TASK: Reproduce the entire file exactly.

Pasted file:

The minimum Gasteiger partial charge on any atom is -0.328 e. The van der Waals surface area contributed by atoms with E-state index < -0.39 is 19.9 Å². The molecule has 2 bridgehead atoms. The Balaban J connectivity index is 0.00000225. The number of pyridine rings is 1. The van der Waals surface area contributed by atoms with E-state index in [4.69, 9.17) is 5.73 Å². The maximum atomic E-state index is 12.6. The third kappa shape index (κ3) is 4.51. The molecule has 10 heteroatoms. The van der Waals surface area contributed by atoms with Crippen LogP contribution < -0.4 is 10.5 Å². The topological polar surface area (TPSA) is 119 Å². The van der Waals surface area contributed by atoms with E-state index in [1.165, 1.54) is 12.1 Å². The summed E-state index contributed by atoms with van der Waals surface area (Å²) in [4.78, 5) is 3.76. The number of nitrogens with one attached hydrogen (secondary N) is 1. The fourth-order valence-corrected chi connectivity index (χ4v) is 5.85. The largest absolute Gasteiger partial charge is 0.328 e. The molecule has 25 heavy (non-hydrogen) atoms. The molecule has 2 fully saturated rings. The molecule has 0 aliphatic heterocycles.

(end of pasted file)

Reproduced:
The minimum Gasteiger partial charge on any atom is -0.328 e. The van der Waals surface area contributed by atoms with E-state index < -0.39 is 19.9 Å². The molecule has 2 bridgehead atoms. The Balaban J connectivity index is 0.00000225. The number of pyridine rings is 1. The van der Waals surface area contributed by atoms with E-state index in [4.69, 9.17) is 5.73 Å². The maximum atomic E-state index is 12.6. The third kappa shape index (κ3) is 4.51. The molecule has 10 heteroatoms. The van der Waals surface area contributed by atoms with Crippen LogP contribution < -0.4 is 10.5 Å². The topological polar surface area (TPSA) is 119 Å². The van der Waals surface area contributed by atoms with E-state index in [1.165, 1.54) is 12.1 Å². The summed E-state index contributed by atoms with van der Waals surface area (Å²) in [4.78, 5) is 3.76. The number of nitrogens with one attached hydrogen (secondary N) is 1. The fourth-order valence-corrected chi connectivity index (χ4v) is 5.85. The largest absolute Gasteiger partial charge is 0.328 e. The molecule has 25 heavy (non-hydrogen) atoms. The molecule has 2 fully saturated rings. The molecule has 0 aliphatic heterocycles.